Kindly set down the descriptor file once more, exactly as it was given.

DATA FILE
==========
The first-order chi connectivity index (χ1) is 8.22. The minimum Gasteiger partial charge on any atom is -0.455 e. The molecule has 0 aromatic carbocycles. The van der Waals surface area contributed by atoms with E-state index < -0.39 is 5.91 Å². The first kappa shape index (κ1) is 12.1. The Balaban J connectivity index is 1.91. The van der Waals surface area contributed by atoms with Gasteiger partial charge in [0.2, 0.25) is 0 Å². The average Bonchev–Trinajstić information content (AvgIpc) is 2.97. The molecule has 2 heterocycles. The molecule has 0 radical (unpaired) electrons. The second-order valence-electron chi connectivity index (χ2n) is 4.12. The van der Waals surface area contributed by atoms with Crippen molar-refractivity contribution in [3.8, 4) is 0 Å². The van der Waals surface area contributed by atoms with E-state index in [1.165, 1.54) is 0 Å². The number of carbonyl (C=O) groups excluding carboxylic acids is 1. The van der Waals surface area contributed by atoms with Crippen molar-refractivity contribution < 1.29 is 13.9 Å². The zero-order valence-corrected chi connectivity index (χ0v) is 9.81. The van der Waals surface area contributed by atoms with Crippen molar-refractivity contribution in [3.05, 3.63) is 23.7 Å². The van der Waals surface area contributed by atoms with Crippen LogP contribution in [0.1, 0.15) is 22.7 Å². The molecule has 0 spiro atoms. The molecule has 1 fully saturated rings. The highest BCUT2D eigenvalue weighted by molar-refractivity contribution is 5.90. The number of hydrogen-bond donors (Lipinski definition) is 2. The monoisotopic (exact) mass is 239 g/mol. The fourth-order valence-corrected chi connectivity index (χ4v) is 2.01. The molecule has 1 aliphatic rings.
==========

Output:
The first-order chi connectivity index (χ1) is 8.22. The minimum Gasteiger partial charge on any atom is -0.455 e. The molecule has 0 aromatic carbocycles. The van der Waals surface area contributed by atoms with E-state index < -0.39 is 5.91 Å². The first kappa shape index (κ1) is 12.1. The Balaban J connectivity index is 1.91. The van der Waals surface area contributed by atoms with Gasteiger partial charge in [0.2, 0.25) is 0 Å². The average Bonchev–Trinajstić information content (AvgIpc) is 2.97. The molecule has 2 heterocycles. The molecule has 0 radical (unpaired) electrons. The second-order valence-electron chi connectivity index (χ2n) is 4.12. The van der Waals surface area contributed by atoms with Crippen molar-refractivity contribution in [3.8, 4) is 0 Å². The van der Waals surface area contributed by atoms with E-state index in [1.165, 1.54) is 0 Å². The number of carbonyl (C=O) groups excluding carboxylic acids is 1. The van der Waals surface area contributed by atoms with Crippen molar-refractivity contribution < 1.29 is 13.9 Å². The zero-order valence-corrected chi connectivity index (χ0v) is 9.81. The van der Waals surface area contributed by atoms with Crippen molar-refractivity contribution in [3.05, 3.63) is 23.7 Å². The van der Waals surface area contributed by atoms with Crippen LogP contribution in [0.1, 0.15) is 22.7 Å². The molecule has 0 spiro atoms. The molecule has 1 fully saturated rings. The highest BCUT2D eigenvalue weighted by molar-refractivity contribution is 5.90. The number of hydrogen-bond donors (Lipinski definition) is 2. The monoisotopic (exact) mass is 239 g/mol. The fourth-order valence-corrected chi connectivity index (χ4v) is 2.01. The molecule has 1 aliphatic rings.